I once had a prospective customer call me up and demand a sales pitch. He said “Sell me what you’ve got”. I was caught off guard. I’m used to people calling to ask me questions, not calling to demand I sell them something.
I said, uh, well, have you looked through the website? Yes. Did you have any questions? Then he got really mad and said “What, do you not even want me to buy your product then!?!” I stumbled around and said uh…it’s your choice right? I mean, if it’s what you are looking for, I’d be delighted if you signed up. If not, I wish you well in finding what you are looking for. I’ll even give you a recommendation if I can. I’m here to help you understand if it’s a good fit, not to convince you that it is.
He was really not happy with that answer. He seemed to want a more aggressive sales pitch than I even know how to do, let alone feel comfortable with.
I ended up asking him about his project (when in doubt, ask questions!), and talked about how our service fit in with what he was doing. I thought all in all that I recovered OK.
Then he posted a ticket to our helpdesk saying that whoever the ditz on the phone was, she should be fired. I think he might have used the word “mealy-mouthed”. Sigh.
The last thing you want to do is convince your worst customer to hire you.
This is not the kind of customer I want anyway. And before you say “sour grapes!”, let me explain. I have paid attention to which customers end up being the most demanding, and often they were the most demanding prospective customers as well. So I don’t mind if people are unsatisfied with my sales technique or something else I offer and go somewhere else. Chances are they’d be unsatisfied with a lot of other things too. In the long run, I want happy customers more than I want any particular sale.
The best customers are those that find your stuff and say “Aaah, now this is what I was looking for”. They don’t need to be “sold”. They just need to be able to clearly see who you are. That way, they’ll know that who you are is what they want.
Marketing is about clear communication.
I’ve heard people say, in the “you don’t have to be aggressive” crowd, that “marketing is about relationships”. Sure, OK. But I also think it is about clarity of message and resonance. When you form those relationships, in whatever form, even “website visitor”, those people need to be able to understand who you actually are! That’s the only way the will get that “Aaah” feeling of “this is a good fit”.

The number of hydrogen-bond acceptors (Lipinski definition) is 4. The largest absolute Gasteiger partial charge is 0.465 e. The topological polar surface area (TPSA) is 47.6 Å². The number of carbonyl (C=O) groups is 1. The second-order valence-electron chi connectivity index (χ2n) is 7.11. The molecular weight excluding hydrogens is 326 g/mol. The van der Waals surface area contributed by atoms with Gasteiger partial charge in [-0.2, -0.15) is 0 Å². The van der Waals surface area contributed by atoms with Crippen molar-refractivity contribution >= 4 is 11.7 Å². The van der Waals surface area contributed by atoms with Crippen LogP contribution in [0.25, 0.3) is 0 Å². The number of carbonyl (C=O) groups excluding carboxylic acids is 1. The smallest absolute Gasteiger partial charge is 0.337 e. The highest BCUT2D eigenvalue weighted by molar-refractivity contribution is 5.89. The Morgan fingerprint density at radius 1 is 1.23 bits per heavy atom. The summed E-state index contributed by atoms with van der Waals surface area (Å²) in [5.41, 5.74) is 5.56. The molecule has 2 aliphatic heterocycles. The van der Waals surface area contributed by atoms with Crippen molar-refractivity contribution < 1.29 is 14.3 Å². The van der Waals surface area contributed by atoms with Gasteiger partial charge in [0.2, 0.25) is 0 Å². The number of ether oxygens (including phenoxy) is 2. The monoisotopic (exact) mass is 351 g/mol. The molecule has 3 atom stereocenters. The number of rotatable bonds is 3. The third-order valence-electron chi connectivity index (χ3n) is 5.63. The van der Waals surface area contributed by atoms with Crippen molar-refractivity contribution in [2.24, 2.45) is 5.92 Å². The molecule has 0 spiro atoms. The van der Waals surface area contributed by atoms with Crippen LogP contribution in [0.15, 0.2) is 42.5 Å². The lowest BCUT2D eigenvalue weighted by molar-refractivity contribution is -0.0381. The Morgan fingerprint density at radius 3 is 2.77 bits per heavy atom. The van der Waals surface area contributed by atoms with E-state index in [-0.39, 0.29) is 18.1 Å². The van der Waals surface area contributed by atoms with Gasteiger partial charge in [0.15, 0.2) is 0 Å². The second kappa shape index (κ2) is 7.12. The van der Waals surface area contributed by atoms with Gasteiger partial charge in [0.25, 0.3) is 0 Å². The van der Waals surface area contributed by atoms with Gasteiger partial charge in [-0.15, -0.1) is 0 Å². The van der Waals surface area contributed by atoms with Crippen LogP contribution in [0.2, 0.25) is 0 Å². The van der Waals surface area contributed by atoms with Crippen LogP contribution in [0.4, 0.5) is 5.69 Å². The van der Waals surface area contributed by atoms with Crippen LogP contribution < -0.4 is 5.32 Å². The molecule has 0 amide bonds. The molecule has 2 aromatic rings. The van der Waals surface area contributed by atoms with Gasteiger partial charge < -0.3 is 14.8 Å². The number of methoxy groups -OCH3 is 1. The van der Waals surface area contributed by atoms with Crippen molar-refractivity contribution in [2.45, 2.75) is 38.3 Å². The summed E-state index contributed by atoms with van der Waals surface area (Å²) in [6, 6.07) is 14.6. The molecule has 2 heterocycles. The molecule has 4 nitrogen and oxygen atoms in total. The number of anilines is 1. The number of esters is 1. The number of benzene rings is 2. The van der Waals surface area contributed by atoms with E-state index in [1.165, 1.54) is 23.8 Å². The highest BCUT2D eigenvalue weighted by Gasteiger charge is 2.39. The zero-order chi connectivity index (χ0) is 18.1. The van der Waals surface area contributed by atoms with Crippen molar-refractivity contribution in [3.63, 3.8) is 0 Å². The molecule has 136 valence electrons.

Sometimes it seems like traditional sales techniques are predicated on the idea that folks are just wandering around not sure what they want. So they need to be told to buy your product.
Is that really true? In today’s consumer society with a billion choices, it seems to me like people are out there hunting for what they really want. I certainly am. And I might not have a name or specific picture in my head of what it is, but when I find it, I know. Because of – you guessed it – that “Aaah” feeling. I get excited inside, and I want to tell people about it. And those are the kinds of customers you want!
The way to get those customers is for your marketing to be a shining beacon of Who You Are. Whatever the medium – website, how you interact with folks at networking events – it can communicate clearly your unique style and what you bring to your service.
You also want your marketing to be honest, so people get exactly what you said they would – exactly what they wanted. That’s the best way to get and keep more happy customers.
We’re always better at being who we are than being somebody else.
I don’t do sales pitches or aggressive marketing. And, I have no problem paying my rent. Perhaps I could be making more money if I used different techniques – but who knows? Maybe I’d suck at them because they aren’t really me. Yeah, that sounds true.
So if you need some evidence that making a living does not require aggression, I’ll be the poster child. And I think there are a lot of folks out there like me. I believe authenticity creates success more than sales techniques do. The most important thing is doing what you feel comfortable with and believe in.
There are lots of ways to market. Explore the options and learn about different techniques to see which ones fit you. Keep the faith that you’ll find the ones that are right for you AND that work to create the income you’d like to have.
Lastly, when you develop your perfect-for-you non-aggressive way of marketing and doing business, tell people about it! I write about my business philosophy on my “about” pages, and a lot of the folks who find me say that reading that resonated with them. I think it’s important, if you are committed to non-violent marketing, to let people know. It’s one more thing that will attract the right people to you.
PS I was inspired to write this article after stumbling upon Havi Brooks’ take on the subject, Kosher marketing — it’s not what you think. You might want to check that article out too.